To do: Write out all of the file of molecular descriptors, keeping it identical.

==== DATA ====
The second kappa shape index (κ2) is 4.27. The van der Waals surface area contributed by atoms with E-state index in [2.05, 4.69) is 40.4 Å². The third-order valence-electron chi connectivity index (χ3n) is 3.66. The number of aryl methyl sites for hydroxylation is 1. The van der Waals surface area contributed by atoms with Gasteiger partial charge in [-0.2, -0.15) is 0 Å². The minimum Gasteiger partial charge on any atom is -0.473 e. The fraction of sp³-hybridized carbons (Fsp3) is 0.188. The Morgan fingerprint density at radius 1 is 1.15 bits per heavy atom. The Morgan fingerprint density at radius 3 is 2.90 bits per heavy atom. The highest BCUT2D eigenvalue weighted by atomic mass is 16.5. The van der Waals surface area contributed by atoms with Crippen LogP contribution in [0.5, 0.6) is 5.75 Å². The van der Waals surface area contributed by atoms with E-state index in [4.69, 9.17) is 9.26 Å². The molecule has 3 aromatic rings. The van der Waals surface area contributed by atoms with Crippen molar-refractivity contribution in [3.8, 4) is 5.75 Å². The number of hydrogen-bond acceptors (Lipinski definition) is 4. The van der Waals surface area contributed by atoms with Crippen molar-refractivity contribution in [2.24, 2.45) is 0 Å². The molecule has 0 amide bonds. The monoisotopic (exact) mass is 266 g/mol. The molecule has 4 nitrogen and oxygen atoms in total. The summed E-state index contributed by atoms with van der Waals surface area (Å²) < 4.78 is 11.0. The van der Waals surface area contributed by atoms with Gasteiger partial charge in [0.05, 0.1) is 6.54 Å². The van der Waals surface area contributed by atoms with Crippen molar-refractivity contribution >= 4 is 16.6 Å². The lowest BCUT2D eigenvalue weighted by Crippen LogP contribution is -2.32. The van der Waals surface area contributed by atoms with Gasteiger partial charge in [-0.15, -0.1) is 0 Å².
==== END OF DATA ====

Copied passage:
The second kappa shape index (κ2) is 4.27. The van der Waals surface area contributed by atoms with E-state index in [2.05, 4.69) is 40.4 Å². The third-order valence-electron chi connectivity index (χ3n) is 3.66. The number of aryl methyl sites for hydroxylation is 1. The van der Waals surface area contributed by atoms with Gasteiger partial charge in [-0.2, -0.15) is 0 Å². The minimum Gasteiger partial charge on any atom is -0.473 e. The fraction of sp³-hybridized carbons (Fsp3) is 0.188. The Morgan fingerprint density at radius 1 is 1.15 bits per heavy atom. The Morgan fingerprint density at radius 3 is 2.90 bits per heavy atom. The highest BCUT2D eigenvalue weighted by atomic mass is 16.5. The van der Waals surface area contributed by atoms with Crippen LogP contribution in [0.5, 0.6) is 5.75 Å². The van der Waals surface area contributed by atoms with E-state index in [4.69, 9.17) is 9.26 Å². The molecule has 3 aromatic rings. The van der Waals surface area contributed by atoms with Crippen molar-refractivity contribution in [3.8, 4) is 5.75 Å². The number of hydrogen-bond acceptors (Lipinski definition) is 4. The van der Waals surface area contributed by atoms with Crippen molar-refractivity contribution in [2.24, 2.45) is 0 Å². The molecule has 0 amide bonds. The monoisotopic (exact) mass is 266 g/mol. The molecule has 4 nitrogen and oxygen atoms in total. The summed E-state index contributed by atoms with van der Waals surface area (Å²) < 4.78 is 11.0. The van der Waals surface area contributed by atoms with Gasteiger partial charge in [0.05, 0.1) is 6.54 Å². The van der Waals surface area contributed by atoms with Crippen molar-refractivity contribution >= 4 is 16.6 Å². The lowest BCUT2D eigenvalue weighted by Crippen LogP contribution is -2.32. The van der Waals surface area contributed by atoms with Gasteiger partial charge in [-0.15, -0.1) is 0 Å².